President Dmitri Medvedev took advantage of the euphoria in America today to order the deployment of missiles inside Europe as a response to US plans for a missile defence shield.
Speaking within hours of Barack Obama’s election as the new US President, Mr Medvedev announced that Russia would base Iskander missiles in its Baltic exclave of Kaliningrad next to the border with Poland.
Russian President Dmitry Medvedev makes the address to the nation in Moscow’s Kremlin on Wednesday, Nov. 5, 2008. Russian President Dmitry Medvedev has proposed extending the presidential term to six years from the current four.(AP Photo/ Mikhail Metzel)
He did not say whether the short-range missiles would carry nuclear warheads. Mr Medvedev also cancelled earlier plans to withdraw three intercontinental ballistic missile regiments from western Russia.
“An Iskander missile system will be deployed in the Kaliningrad region to neutralise if necessary the anti-ballistic missile system in Europe,” Mr Medvedev said in his first state-of-the-nation address.
By Tony Halpin
The Times (London)
Russia’s “Iskander” missile system on display at a military exhibition in the Siberian town of Nizhny Tagil in 2005. President Dmitry Medvedev has said Russia will place short-range missile systems on the EU’s eastern border to counter planned US missile defence installations in Eastern Europe.(AFP/VEDOMOSTI/File/Evgeny Stetsko)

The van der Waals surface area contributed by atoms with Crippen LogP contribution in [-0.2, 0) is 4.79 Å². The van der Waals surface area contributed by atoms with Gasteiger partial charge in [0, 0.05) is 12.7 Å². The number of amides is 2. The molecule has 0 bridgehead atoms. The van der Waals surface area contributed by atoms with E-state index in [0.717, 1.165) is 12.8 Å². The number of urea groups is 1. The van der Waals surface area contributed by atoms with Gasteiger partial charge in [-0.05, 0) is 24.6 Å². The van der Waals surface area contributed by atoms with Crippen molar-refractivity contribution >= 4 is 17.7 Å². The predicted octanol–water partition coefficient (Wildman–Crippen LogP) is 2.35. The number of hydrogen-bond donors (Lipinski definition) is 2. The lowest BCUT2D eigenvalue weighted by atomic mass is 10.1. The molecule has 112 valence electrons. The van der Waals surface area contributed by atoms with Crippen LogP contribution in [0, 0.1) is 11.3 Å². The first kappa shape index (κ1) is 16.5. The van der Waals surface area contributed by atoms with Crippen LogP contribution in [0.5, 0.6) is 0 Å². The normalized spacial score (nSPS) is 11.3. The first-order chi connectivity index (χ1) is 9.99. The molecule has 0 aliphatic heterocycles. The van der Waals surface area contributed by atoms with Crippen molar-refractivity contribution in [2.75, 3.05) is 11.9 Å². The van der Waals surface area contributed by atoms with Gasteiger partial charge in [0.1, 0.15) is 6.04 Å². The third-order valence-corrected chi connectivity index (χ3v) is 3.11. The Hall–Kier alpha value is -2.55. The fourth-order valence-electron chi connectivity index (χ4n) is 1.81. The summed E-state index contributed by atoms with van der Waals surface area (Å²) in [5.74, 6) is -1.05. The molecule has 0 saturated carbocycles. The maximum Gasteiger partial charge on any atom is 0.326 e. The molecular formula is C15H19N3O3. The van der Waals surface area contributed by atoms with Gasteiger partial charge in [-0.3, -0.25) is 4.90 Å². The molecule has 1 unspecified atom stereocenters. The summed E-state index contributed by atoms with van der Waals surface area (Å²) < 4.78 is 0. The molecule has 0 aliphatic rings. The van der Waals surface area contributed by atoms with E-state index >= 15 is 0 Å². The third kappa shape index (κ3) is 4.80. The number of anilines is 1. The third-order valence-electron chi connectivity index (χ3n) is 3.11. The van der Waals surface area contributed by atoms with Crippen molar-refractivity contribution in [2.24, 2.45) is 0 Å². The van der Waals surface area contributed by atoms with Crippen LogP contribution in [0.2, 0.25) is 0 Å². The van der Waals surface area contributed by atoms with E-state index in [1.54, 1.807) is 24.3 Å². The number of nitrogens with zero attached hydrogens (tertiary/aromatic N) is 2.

He added that Russia was also ready to deploy its navy and to install electronic jamming devices to interfere with the US shield, which involves the deployment of a radar station in the Czech Republic and 10 interceptor missiles in Poland.
His announcement prompted a burst of applause from government ministers and parliamentary deputies assembled in the Kremlin. The President failed to congratulate Mr Obama or even to mention him by name during his 85-minute state of the nation address televised live across Russia.
Instead, in a criticism directed at the US, Mr Medvedev declared: “Mechanisms must be created to block mistaken, egoistical and sometimes simply dangerous decisions of certain members of the international community.”
He accused the West of seeking to encircle Russia and blamed the US for encouraging Georgia’s “barbaric aggression” in the war over South Ossetia in August. He issued a warning that Russia would “not back down in the Caucasus”.
“The August crisis only accelerated the arrival of the crucial moment of truth. We proved, including to those who had been sponsoring the current regime in Georgia, that we are strong enough to defend our citizens and that we can indeed defend our national interests,” Mr Medvedev said.
“What we’ve had to deal with in the last few years – the construction of a global missile defence system, the encirclement of Russia by military blocs, unrestrained NATO enlargement and other ‘gifts’… The impression is we are being tested to the limit.”